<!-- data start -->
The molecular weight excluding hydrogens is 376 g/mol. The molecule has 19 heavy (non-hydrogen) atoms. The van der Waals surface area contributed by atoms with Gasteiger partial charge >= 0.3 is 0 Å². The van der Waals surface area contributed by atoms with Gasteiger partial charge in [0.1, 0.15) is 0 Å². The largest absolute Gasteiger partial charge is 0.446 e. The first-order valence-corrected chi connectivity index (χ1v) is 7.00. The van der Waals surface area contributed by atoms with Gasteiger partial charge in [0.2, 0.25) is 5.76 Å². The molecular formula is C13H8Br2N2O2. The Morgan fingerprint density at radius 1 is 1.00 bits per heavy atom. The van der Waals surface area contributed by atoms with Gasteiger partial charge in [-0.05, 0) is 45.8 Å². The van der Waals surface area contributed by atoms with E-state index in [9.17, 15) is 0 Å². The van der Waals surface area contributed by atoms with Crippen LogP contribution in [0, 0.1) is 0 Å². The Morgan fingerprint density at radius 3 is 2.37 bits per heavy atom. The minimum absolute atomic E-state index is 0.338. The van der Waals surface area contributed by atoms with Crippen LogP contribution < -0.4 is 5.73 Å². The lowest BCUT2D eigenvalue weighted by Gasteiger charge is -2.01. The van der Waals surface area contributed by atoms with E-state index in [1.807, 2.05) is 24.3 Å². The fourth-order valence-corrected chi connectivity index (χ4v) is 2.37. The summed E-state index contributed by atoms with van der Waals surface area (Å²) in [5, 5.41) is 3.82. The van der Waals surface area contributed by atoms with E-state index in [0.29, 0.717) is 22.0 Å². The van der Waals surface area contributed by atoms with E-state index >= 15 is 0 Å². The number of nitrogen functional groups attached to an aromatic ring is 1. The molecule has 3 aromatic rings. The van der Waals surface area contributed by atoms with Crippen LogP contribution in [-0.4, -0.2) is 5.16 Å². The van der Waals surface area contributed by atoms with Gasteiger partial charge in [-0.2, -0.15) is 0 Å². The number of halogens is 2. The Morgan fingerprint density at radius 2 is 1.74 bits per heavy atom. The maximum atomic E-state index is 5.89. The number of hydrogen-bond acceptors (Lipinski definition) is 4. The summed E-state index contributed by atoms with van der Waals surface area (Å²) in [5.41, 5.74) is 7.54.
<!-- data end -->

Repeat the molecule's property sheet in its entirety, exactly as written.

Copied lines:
The molecular weight excluding hydrogens is 376 g/mol. The molecule has 19 heavy (non-hydrogen) atoms. The van der Waals surface area contributed by atoms with Gasteiger partial charge >= 0.3 is 0 Å². The van der Waals surface area contributed by atoms with Gasteiger partial charge in [0.1, 0.15) is 0 Å². The largest absolute Gasteiger partial charge is 0.446 e. The first-order valence-corrected chi connectivity index (χ1v) is 7.00. The van der Waals surface area contributed by atoms with Gasteiger partial charge in [0.2, 0.25) is 5.76 Å². The molecular formula is C13H8Br2N2O2. The Morgan fingerprint density at radius 1 is 1.00 bits per heavy atom. The van der Waals surface area contributed by atoms with Gasteiger partial charge in [-0.05, 0) is 45.8 Å². The van der Waals surface area contributed by atoms with E-state index in [9.17, 15) is 0 Å². The van der Waals surface area contributed by atoms with Crippen LogP contribution in [0, 0.1) is 0 Å². The Morgan fingerprint density at radius 3 is 2.37 bits per heavy atom. The minimum absolute atomic E-state index is 0.338. The van der Waals surface area contributed by atoms with Crippen LogP contribution < -0.4 is 5.73 Å². The lowest BCUT2D eigenvalue weighted by Gasteiger charge is -2.01. The van der Waals surface area contributed by atoms with E-state index in [1.807, 2.05) is 24.3 Å². The fourth-order valence-corrected chi connectivity index (χ4v) is 2.37. The summed E-state index contributed by atoms with van der Waals surface area (Å²) in [5, 5.41) is 3.82. The van der Waals surface area contributed by atoms with E-state index in [0.29, 0.717) is 22.0 Å². The van der Waals surface area contributed by atoms with E-state index >= 15 is 0 Å². The number of nitrogen functional groups attached to an aromatic ring is 1. The molecule has 3 aromatic rings. The van der Waals surface area contributed by atoms with Crippen LogP contribution in [-0.4, -0.2) is 5.16 Å². The van der Waals surface area contributed by atoms with Gasteiger partial charge in [-0.2, -0.15) is 0 Å². The number of halogens is 2. The Morgan fingerprint density at radius 2 is 1.74 bits per heavy atom. The maximum atomic E-state index is 5.89. The number of hydrogen-bond acceptors (Lipinski definition) is 4. The summed E-state index contributed by atoms with van der Waals surface area (Å²) in [5.41, 5.74) is 7.54.